Today's FFA Promotes Leadership, Career Success On and Off the Farm
Anyone who has been in downtown Indianapolis in October over the last five years has witnessed a sea of blue and gold corduroy jackets streaming in and out of the convention center and the businesses that surround it. The National FFA Organization convention and expo has been held in the Hoosier capital since 2006, bringing more than 50,000 members to the city each fall. But beyond those blue jackets, what exactly does FFA stand for?
84 Years and Still Growing
When the Future Farmers of America was founded in 1928, the organization wanted to provide agricultural education and hands-on farming opportunities to its members. Fast-forward 84 years, and while agricultural education is still the foundation of the group, now known as the National FFA Organization, it has become so much more than a club for aspiring farmers.
“We are preparing young people to become the business and agricultural leaders of the future,” explains Joe Martin, program specialist for Indiana FFA. “The organization has grown to be more than cows, sows and plows; the modern FFA is about beakers, speakers and job seekers.”
FFA provides members with agricultural education, supervised learning experiences and leadership development that have led them to careers ranging from farming and food science to genetics and biomechanics. Its goal is to promote leadership, personal growth and career success – and the formula is working: Alumni are employed in high-profile companies, and former FFA members are also active in local and federal government, including U.S. Secretary of Education Arne Duncan.
Since its inception, FFA has grown to include 7,000 national chapters, 42 state associations and 1,400 alumni affiliates. More than 8 million people have participated in the program.
“FFA alumni are leaps and bounds ahead of most college students because of their speaking and leadership abilities,” says Lucy Whitehead, national alumni program specialist for FFA. “We provide skills and experiences that are not available in traditional classrooms.”
FFA members from throughout the state learn some of those skills at the Indiana FFA Leadership Center in Trafalgar, just south of Indianapolis, where they attend camps, judging workshops and other events. “The majority of the FFA members come to the center to attend a state-organized leadership camp or a state-level contest,” says Joe Park, director of the center. “Our 168-acre campground is a beautiful facility.”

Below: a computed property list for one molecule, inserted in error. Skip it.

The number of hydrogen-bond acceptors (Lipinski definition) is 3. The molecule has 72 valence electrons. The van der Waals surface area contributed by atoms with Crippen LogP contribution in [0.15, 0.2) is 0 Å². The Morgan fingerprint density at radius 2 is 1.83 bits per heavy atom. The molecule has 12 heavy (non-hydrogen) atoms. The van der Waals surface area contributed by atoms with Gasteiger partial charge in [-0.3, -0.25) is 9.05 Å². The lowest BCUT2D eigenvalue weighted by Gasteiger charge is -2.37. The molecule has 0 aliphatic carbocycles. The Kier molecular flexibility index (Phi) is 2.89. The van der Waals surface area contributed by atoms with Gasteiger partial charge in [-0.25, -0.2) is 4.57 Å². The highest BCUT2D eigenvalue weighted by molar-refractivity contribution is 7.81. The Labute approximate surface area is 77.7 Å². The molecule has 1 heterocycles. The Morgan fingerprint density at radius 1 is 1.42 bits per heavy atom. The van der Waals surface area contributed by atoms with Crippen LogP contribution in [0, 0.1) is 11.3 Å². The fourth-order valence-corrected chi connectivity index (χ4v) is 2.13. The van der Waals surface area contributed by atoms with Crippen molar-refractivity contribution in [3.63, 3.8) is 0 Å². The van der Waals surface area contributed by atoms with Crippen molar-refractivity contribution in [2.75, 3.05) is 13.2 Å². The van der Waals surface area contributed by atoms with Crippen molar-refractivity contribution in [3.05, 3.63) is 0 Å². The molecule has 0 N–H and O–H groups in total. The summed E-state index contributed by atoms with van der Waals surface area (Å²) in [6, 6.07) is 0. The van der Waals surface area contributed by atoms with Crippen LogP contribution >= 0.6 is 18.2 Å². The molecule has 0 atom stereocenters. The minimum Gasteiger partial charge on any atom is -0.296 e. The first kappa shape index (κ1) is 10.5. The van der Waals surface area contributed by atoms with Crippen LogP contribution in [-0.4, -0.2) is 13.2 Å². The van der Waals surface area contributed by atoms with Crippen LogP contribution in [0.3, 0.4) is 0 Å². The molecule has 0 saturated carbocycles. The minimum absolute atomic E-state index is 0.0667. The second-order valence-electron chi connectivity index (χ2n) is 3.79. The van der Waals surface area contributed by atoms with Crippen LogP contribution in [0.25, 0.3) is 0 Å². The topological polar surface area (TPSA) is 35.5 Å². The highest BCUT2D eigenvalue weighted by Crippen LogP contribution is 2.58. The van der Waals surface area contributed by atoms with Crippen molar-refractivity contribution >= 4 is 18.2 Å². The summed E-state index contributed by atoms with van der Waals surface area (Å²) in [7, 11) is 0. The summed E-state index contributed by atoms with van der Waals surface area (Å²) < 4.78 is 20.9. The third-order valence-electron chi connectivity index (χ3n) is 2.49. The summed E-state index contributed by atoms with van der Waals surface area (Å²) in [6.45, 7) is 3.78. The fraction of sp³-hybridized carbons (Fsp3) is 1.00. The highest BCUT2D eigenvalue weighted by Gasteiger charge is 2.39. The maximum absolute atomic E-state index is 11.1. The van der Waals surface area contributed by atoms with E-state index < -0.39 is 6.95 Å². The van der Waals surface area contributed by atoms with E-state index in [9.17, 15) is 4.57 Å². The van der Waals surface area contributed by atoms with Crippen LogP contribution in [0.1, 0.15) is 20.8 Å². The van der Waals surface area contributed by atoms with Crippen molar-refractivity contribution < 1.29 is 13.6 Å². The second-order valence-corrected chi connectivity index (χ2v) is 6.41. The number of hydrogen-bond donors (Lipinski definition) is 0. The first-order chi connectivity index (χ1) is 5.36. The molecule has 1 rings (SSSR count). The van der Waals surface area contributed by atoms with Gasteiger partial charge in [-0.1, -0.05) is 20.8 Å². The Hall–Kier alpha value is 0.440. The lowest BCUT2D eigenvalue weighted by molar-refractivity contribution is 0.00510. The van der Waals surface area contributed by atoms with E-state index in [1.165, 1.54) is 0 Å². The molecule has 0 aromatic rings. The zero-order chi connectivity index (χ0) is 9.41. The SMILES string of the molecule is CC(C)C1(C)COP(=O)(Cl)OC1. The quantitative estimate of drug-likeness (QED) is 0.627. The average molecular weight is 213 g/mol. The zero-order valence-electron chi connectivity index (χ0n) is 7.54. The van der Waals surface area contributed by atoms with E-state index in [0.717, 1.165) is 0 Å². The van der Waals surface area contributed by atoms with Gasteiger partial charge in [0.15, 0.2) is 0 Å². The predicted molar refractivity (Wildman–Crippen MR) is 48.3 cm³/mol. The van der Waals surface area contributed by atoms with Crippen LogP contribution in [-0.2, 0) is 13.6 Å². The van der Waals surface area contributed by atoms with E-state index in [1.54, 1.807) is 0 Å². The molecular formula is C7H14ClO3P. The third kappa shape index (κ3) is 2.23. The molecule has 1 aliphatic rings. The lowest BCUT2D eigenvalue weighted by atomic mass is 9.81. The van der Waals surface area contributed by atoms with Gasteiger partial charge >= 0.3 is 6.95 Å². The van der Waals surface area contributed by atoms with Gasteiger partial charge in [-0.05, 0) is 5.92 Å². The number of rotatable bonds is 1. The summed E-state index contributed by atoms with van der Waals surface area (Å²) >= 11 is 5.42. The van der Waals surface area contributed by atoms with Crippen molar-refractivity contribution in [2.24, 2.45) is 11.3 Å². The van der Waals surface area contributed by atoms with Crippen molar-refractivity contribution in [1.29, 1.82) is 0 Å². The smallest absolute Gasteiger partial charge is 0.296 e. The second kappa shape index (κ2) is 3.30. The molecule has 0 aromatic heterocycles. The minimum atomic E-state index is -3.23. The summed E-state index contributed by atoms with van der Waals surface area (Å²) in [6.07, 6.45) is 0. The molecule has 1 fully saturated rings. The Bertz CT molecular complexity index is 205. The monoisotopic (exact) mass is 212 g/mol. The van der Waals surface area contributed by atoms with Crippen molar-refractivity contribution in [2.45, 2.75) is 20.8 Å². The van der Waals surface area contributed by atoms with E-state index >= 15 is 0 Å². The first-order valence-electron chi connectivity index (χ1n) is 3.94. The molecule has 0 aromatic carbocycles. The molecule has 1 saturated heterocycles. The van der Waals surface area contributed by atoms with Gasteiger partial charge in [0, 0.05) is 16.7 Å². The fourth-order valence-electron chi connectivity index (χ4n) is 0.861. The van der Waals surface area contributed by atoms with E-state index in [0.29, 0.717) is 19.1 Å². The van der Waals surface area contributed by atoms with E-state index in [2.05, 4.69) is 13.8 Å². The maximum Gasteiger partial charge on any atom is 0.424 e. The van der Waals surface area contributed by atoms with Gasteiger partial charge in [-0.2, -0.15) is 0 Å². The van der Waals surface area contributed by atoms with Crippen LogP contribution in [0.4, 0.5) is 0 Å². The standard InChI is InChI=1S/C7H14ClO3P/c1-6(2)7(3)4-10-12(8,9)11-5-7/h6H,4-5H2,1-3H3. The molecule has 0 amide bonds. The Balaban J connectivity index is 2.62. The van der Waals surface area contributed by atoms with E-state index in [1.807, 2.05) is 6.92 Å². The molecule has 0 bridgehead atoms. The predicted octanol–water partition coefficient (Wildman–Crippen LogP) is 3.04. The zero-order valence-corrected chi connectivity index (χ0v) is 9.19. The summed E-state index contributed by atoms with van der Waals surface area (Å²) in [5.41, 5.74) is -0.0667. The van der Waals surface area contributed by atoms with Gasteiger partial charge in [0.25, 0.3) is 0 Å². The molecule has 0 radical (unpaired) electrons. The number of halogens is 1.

Advantages of FFA
Justin McKain grew up on a farm and knew he wanted a future in agriculture. As a high school freshman, he joined an Indiana FFA chapter in 2003. The experience had a much bigger impact than McKain expected.
“Because FFA is a national organization, I made valuable connections and developed characteristics that have helped me in my job and my life,” says McKain, now a school technology assistant in Sullivan. “I have a true passion for FFA because I’ve seen the results of being part of the organization.”
McKain wanted to ensure that other FFA alumni from his hometown would continue to spread positive messages about the organization and use their collective impact to improve their communities, so he started an alumni chapter in 2009.
“I had such a great experience in FFA and wanted to make sure that those who came up behind me had the same opportunities,” he says.
In addition to an active FFA membership and growing alumni participation, the organization also offers a select group of college students a once-in-a-lifetime experience to participate in the state officer program. Martin oversees the program in Indiana, which provides a 12-month immersive learning experience for seven college students who serve as FFA ambassadors. Their duties range from advocating for agricultural education and promoting FFA to local businesses to engaging with students in the program.
“The state officers don’t just serve as ambassadors for FFA; they are promoting the agricultural industry as a whole, reminding government officials, businesses and communities about how important it is to support local agriculture,” Martin says.
From student members and state officers to alumni and advisors, every level of FFA is active in the community.
In Indiana, chapters clean up parks or pack boxes for local food banks. Community projects, according to Martin, are a cornerstone of the FFA experience.
“We stress that community service is essential for our communities to thrive,” he says. “FFA members gravitate toward community involvement and leadership roles; they don’t just sit back and let things happen, they step up and make things happen.”